During his flight, Fairbanks learned that one of his favorite directors, Allan Dwan (who directed him in The Half-Breed in 1916, and would later helm Robin Hood  and The Iron Mask ) was also on a cross-country voyage, heading to L.A. from New York. Fairbanks wired Dwan to meet him halfway so they could ride back to Manhattan together and begin cooking up another project. Dwan gamely consented and it was on this impromptu rail journey that "D'Artagnan of Kansas" emerged from a pile of stories and began its evolution into A Modern Musketeer.
By October 27, 1917, a cast and crew had been assembled and was heading to Arizona, where location photography was set to commence. Ralph Hancock and Letitia Fairbanks report in their 1953 book Douglas Fairbanks: The Fourth Musketeer that Fairbanks, Dwan, and cinematographer Victor Fleming (who would later direct Fairbanks in The Mollycoddle  before going on to make Gone with the Wind ) engaged in a bit of perilous horseplay on their way into the desert. "Once they all climbed out a window of the train while it was speeding along, worked their way along the side by holding on to the narrow window ledges, and then peered into the Pullman windows. The passengers who saw three grinning heads staring at them through the windows of the speeding train were, to put it mildly, frightened out of their wits. Two women fainted. The conductor pulled the emergency cord, stopped the train, and gave the crazy trio hell."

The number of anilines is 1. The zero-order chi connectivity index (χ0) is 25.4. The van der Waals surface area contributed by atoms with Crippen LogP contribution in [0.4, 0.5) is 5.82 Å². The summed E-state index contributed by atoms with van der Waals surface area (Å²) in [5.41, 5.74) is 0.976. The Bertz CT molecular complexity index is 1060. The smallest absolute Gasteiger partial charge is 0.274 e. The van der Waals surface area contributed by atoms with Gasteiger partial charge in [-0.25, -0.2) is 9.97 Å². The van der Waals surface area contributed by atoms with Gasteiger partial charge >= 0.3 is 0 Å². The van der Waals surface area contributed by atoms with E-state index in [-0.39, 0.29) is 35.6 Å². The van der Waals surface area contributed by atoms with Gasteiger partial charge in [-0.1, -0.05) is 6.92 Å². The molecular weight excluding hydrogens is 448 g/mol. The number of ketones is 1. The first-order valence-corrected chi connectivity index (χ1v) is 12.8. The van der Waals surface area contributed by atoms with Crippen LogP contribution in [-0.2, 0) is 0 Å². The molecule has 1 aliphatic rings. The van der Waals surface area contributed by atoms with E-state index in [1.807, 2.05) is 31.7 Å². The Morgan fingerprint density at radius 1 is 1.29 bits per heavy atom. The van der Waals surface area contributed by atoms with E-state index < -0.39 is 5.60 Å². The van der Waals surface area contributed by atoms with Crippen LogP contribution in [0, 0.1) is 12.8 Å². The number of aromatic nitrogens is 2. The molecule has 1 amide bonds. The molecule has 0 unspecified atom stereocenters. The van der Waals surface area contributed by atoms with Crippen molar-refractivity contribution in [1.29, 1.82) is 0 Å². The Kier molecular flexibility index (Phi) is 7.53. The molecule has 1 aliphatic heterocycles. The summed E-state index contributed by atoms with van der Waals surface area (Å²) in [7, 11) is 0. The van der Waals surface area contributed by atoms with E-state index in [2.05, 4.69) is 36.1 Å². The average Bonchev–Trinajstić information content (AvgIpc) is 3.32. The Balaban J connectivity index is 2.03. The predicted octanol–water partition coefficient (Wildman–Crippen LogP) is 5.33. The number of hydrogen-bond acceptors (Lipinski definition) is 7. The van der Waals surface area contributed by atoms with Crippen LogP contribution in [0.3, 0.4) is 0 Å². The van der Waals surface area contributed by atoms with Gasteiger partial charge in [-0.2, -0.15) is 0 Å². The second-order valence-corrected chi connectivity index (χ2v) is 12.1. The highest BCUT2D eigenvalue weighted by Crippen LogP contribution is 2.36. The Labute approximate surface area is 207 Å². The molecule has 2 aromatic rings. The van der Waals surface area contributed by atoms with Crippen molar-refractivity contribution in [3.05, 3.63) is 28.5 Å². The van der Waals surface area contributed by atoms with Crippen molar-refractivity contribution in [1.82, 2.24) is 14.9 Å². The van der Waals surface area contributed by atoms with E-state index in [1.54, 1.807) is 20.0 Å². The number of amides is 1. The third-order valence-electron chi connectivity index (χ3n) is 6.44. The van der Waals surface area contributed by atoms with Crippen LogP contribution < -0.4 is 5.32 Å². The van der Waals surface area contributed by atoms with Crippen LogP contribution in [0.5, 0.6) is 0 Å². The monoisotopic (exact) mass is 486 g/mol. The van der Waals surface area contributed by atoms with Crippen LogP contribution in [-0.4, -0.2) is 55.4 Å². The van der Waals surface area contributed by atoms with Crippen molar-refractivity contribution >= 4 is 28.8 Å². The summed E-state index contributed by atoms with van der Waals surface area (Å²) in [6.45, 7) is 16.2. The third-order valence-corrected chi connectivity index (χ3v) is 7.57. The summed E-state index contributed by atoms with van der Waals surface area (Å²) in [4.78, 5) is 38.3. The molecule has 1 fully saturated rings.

Filming occurred at the Grand Canyon, as well as the cliff dwellings at the Canyon de Chelly. In one scene, Fairbanks demonstrates a bit of derring-do by vaulting into a handstand mere inches from the edge of a vast canyon. It makes for quite a thrilling scene, until one learns that the camera was carefully placed to conceal the fact that there was a lower ledge that would safely catch the actor should he miscalculate the stunt.